The following article is a preview of the Sea of Thieves Closed Beta. It is by no means a review of the content, since the game is still in development.
Microsoft announced Sea of Thieves at E3 2015. The game then received and enjoyed a long Alpha preview period (November 2016 – December 2017), courtesy of the Xbox Preview Program. Now the game has entered a Closed Beta.
Developed by Rare, the game is described as an ambitious freeform pirate adventure that is meant to be played with friends. At first glance, it appears to be a pirate themed Massively Multiplayer Online (MMO) game, but Microsoft disagrees and has said that it features what they are calling “group co-operative gameplay”.
I have had the privilege of being a part of the Sea of Thieves Alpha since November 2016. As such, I have seen how the game has slowly developed and progressed since that time. Although there is still much to desire from the title (more about that below), the fact is that even in its current state of development, the game is a lot of fun to play.
The main premise of Sea of Thieves is to band together with several friends on an epic swashbuckling journey that features mermaids, treasure, skeletons, sharks, the promise of a Kraken and, what pirates live for, good grog to get drunk on. At its core, the game is social in nature, and this is its biggest strength.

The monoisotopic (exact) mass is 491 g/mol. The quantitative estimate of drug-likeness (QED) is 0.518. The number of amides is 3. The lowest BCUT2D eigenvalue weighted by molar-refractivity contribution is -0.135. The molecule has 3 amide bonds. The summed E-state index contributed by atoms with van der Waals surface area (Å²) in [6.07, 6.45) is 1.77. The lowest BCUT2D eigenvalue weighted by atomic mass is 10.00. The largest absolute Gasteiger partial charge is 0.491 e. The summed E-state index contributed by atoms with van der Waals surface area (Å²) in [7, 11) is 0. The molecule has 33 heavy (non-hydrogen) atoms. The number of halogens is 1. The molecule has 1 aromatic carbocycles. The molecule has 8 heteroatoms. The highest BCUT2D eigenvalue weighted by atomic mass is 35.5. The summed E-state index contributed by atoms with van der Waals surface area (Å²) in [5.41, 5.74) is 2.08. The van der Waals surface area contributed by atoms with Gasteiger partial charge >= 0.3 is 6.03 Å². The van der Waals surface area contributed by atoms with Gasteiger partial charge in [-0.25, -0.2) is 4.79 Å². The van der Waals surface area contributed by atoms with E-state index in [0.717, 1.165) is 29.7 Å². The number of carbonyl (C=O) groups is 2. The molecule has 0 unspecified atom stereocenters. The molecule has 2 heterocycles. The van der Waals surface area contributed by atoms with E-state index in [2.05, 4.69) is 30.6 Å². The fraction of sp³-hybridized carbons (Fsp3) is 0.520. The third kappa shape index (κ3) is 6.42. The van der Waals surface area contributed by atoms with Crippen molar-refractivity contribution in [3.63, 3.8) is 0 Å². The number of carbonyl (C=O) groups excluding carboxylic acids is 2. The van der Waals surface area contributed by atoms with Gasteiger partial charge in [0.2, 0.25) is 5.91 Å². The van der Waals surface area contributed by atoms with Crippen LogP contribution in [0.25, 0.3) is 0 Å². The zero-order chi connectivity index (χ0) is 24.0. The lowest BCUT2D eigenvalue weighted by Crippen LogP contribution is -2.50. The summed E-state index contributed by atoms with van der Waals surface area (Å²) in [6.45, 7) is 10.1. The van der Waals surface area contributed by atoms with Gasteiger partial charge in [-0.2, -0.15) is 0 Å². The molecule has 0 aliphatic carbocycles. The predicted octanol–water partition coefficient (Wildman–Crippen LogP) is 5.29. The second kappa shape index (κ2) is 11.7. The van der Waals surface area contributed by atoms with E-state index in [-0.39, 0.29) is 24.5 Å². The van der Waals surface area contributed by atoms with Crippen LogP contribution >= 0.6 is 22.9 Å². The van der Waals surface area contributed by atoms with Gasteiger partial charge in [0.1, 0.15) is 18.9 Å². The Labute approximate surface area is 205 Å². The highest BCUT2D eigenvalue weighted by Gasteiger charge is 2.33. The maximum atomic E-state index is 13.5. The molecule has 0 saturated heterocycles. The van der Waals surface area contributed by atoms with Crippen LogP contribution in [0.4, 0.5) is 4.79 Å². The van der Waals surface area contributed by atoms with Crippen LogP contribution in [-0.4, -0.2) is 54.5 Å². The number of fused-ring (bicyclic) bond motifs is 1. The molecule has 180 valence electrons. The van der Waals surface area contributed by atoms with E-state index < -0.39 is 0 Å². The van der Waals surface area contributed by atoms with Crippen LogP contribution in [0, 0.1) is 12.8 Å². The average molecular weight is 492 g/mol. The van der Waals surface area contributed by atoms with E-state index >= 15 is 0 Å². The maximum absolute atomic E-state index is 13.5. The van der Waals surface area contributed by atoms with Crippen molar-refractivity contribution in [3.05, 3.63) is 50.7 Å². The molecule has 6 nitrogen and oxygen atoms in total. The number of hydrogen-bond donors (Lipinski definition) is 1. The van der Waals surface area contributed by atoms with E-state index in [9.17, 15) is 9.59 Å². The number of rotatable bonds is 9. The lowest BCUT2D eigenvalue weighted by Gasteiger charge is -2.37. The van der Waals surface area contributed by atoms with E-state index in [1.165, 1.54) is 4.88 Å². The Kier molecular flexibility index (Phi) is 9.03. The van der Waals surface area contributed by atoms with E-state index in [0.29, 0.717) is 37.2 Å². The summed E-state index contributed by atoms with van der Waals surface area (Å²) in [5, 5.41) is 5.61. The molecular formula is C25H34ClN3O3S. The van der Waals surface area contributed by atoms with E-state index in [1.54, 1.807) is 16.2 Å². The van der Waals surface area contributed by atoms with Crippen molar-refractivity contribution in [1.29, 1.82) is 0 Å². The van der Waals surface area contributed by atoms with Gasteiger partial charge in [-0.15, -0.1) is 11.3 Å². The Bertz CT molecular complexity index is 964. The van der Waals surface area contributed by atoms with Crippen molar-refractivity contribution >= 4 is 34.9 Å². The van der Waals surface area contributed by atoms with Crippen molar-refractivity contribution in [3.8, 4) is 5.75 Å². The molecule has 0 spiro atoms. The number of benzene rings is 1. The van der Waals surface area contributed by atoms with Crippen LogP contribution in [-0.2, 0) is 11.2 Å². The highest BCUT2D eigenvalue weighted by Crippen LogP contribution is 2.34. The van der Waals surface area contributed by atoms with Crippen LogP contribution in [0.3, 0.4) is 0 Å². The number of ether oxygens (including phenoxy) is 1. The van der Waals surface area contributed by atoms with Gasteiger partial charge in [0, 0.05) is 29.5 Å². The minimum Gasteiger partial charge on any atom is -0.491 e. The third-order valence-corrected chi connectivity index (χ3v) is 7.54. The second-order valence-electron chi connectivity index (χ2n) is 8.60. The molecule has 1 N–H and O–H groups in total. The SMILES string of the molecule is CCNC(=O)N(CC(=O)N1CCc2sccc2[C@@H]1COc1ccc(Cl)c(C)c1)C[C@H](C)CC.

Whilst playing the Sea of Thieves Closed Beta it became abundantly clear that the game is social in nature; with a heavy reliance on team work. From working together to sail a ship, and scouring islands to dig up treasure, through to banding together for song and dance, and getting so drunk that you vomit all over your teammates; the game is designed for you to play and enjoy its experiences with friends. Of course, this can also all be done with strangers, but when you already share a real world camaraderie with the people you are playing with, it just adds to the game’s appeal.
Alas, the prospect of getting three other ship mates to play with you, at one time, can be quite a chore. With that said, I must say that the current community of Sea of Thieves Closed Beta participants are a fantastic group of people. Every time I participated in the game with strangers, I was taken aback by how welcoming and cooperative most people are. From explaining the basics of the game, through to other handy and more complex tips and tricks, I have yet to encounter someone who was unwilling to help make the adventure one worth remembering [both Andy and Taygan have had very similar encounters]. It is these kinds of positive social experiences that many games lack, and I truly hope they remain once the game launches on 20 March, 2018.
Since the game is social by nature, it makes sense that the best way to communicate is through voice. With this in mind, the game’s voice chat is preferred over party chat, because it allows you to not only talk to your own teammates, but also to other people in the game world. It should also be noted that game chat is proximity based. So other players can only hear you if they are within earshot. This allows for interesting encounters, like impromptu dance offs (yes, this happened) or banding together with ‘enemy’ pirates before one side decides to betray the other (we were massacred in the end).